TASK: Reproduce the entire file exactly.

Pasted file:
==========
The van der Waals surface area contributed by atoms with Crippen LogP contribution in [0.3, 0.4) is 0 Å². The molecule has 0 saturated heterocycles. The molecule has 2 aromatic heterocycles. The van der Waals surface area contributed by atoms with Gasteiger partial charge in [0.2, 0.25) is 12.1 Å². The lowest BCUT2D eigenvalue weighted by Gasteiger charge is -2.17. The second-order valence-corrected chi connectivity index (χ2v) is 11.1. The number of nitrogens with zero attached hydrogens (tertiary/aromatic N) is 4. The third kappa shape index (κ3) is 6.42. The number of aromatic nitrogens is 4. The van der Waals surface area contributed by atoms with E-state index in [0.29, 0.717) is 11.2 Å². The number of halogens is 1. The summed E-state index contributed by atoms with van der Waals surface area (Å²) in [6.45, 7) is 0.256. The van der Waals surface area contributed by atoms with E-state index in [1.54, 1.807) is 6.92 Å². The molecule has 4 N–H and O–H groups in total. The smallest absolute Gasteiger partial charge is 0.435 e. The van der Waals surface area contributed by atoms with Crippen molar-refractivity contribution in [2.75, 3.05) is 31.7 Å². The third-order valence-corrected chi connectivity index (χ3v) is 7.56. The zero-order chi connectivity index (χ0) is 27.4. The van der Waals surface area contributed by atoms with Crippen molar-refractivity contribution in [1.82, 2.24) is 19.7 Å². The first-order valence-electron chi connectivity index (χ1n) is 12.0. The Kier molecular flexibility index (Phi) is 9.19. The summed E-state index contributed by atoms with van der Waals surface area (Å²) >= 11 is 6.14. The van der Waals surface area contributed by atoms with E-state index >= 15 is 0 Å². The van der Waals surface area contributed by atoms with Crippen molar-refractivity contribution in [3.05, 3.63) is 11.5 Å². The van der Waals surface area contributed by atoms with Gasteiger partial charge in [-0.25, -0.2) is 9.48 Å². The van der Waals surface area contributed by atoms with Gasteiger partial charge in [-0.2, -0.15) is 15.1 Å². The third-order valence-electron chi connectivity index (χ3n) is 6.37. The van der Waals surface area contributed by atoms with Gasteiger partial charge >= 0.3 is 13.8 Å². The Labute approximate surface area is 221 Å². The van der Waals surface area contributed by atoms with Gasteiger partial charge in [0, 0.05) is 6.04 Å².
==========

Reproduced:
The van der Waals surface area contributed by atoms with Crippen LogP contribution in [0.3, 0.4) is 0 Å². The molecule has 0 saturated heterocycles. The molecule has 2 aromatic heterocycles. The van der Waals surface area contributed by atoms with Gasteiger partial charge in [0.2, 0.25) is 12.1 Å². The lowest BCUT2D eigenvalue weighted by Gasteiger charge is -2.17. The second-order valence-corrected chi connectivity index (χ2v) is 11.1. The number of nitrogens with zero attached hydrogens (tertiary/aromatic N) is 4. The third kappa shape index (κ3) is 6.42. The number of aromatic nitrogens is 4. The van der Waals surface area contributed by atoms with E-state index in [0.29, 0.717) is 11.2 Å². The number of halogens is 1. The summed E-state index contributed by atoms with van der Waals surface area (Å²) in [6.45, 7) is 0.256. The van der Waals surface area contributed by atoms with E-state index in [1.54, 1.807) is 6.92 Å². The molecule has 4 N–H and O–H groups in total. The smallest absolute Gasteiger partial charge is 0.435 e. The van der Waals surface area contributed by atoms with Crippen molar-refractivity contribution in [2.75, 3.05) is 31.7 Å². The third-order valence-corrected chi connectivity index (χ3v) is 7.56. The zero-order chi connectivity index (χ0) is 27.4. The van der Waals surface area contributed by atoms with Crippen molar-refractivity contribution in [1.82, 2.24) is 19.7 Å². The first-order valence-electron chi connectivity index (χ1n) is 12.0. The Kier molecular flexibility index (Phi) is 9.19. The summed E-state index contributed by atoms with van der Waals surface area (Å²) >= 11 is 6.14. The van der Waals surface area contributed by atoms with E-state index >= 15 is 0 Å². The van der Waals surface area contributed by atoms with Crippen molar-refractivity contribution in [3.05, 3.63) is 11.5 Å². The van der Waals surface area contributed by atoms with Gasteiger partial charge in [-0.25, -0.2) is 9.48 Å². The van der Waals surface area contributed by atoms with Gasteiger partial charge in [-0.2, -0.15) is 15.1 Å². The third-order valence-electron chi connectivity index (χ3n) is 6.37. The van der Waals surface area contributed by atoms with Gasteiger partial charge >= 0.3 is 13.8 Å². The Labute approximate surface area is 221 Å². The van der Waals surface area contributed by atoms with Gasteiger partial charge in [0, 0.05) is 6.04 Å².